Although the photo is a bit unclear (because it was difficult to get all the elements of the landscape into one shot) the far right corner is a colonial building in the Irvine Park area. This last house overlooks train tracks, and across the other side, there is new apartments being developed. Seeing these three different sites of development, all at different times, was enlightening, combining many sectors of history and economy into one frame.
I saw this mural on the side of a building at the corner of Robert and 10th. This area seems to be recently re-developed, but this older looking building seems to be using art as an attempt to revitalize and add some color and design to the surrounding area.
While exploring St. Paul City Hall, I found this engraving near the back entrance of the Art Deco building to be quite intriguing. A women is surrounding by some central tenets of what people designing this building, or more likely the government, wanted St. Paul to be hinged on. That includes commerce, law and order, and education. The visual identity of these topics are all interesting in the engraving.
I happened upon Oyster Fest, St. Paul. This event, taking up a small plaza in downtown St. Paul, used oysters to bring people together to eat food and explore booths of various nonprofits. An interesting way to bring life and community to help revitalize the downtown area on a Saturday.
Pictured here is the intersection of University and Raymond Avenues. I believe this intersection to provide an excellent visual example of the changes taking place along St. Paul’s ‘Central Corridor.’ In the image, one can see the light rail, the historic C&E Lofts building, which opened in 2012, as well as a small building where the Naughty Greek is planning on opening a second restaurant.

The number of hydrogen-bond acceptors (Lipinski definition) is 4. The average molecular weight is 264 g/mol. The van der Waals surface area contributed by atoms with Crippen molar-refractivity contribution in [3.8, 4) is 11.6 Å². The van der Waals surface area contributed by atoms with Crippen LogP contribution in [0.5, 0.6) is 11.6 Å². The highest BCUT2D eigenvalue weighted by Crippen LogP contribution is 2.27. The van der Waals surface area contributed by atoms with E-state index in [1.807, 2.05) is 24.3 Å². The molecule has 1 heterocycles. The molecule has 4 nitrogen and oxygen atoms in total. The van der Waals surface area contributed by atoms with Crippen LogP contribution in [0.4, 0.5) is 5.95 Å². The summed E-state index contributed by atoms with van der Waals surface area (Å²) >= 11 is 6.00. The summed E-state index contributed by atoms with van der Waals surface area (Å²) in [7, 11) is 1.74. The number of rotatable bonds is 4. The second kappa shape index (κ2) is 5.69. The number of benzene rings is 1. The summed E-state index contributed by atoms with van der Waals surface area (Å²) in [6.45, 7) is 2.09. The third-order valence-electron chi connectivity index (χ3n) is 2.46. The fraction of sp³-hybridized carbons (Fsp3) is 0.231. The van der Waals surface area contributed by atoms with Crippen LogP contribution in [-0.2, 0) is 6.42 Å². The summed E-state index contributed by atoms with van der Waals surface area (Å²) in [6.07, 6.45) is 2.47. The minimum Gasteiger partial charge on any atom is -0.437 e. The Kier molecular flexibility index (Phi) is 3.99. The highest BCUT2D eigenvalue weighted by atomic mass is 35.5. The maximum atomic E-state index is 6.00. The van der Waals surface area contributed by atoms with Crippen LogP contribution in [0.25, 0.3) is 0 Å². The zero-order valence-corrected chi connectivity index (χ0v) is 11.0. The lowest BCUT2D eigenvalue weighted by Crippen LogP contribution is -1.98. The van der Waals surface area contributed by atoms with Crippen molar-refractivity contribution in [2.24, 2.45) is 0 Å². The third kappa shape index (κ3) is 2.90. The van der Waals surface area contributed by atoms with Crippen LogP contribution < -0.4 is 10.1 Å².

Pictured here are a few of the houses lining Irvine Park. The park was gifted to St. Paul by John Irvine, a pioneer land developer, in 1849, making it one of the oldest parks in St. Paul. Standing near the fountain in the center of the park, I noticed that the James J. Hill House, which was constructed in 1891, overlooks the park. I believe the positioning of the James J. Hill House signifies Irvine Park’s importance in early St. Paul – clearly James J. Hill was attempting to ‘best’ those living around Irvine Park by situating his home so that it ‘looks down’ (via Walnut Street) on the park.
Pictured here is the newly constructed Habitat for Humanity building, located at the intersection of Prior and University Avenues, near the Fairview Avenue Light Rail Station. I believe the building itself provides a good example of new construction along the Green Line in St. Paul’s ‘Central Corridor.’ Check out this article if you’re interested in learning more about the Habitat for Humanity building and the revival of St. Paul’s ‘Central Corridor’ – I found the article relates well to our class discussions.
Pictured here is the Vandalia Square campus, a unique renovation project located at the intersection of Vandalia Street and Wabash Avenue, just south of University Avenue. I believe the campus itself, which includes a brewery, office space, multiple artist studios, and a co creation space, to be an excellent example of renovation projects and reinvestment initiatives taking place within St. Paul’s ‘Central Corridor.’
An super cool GIF of Twin Cities urban growth from the early days of European settlement. By David Montgomery, a reporter at the Pioneer Press.
An attempt to preserve the past lies in the construction of the Union Depot, as well as the very intentional placement of artifacts like this trolley, which exist simply for aesthetic purposes. This trolley has clearly been renovated, and is not used as it once one, paralleling the empty space around it.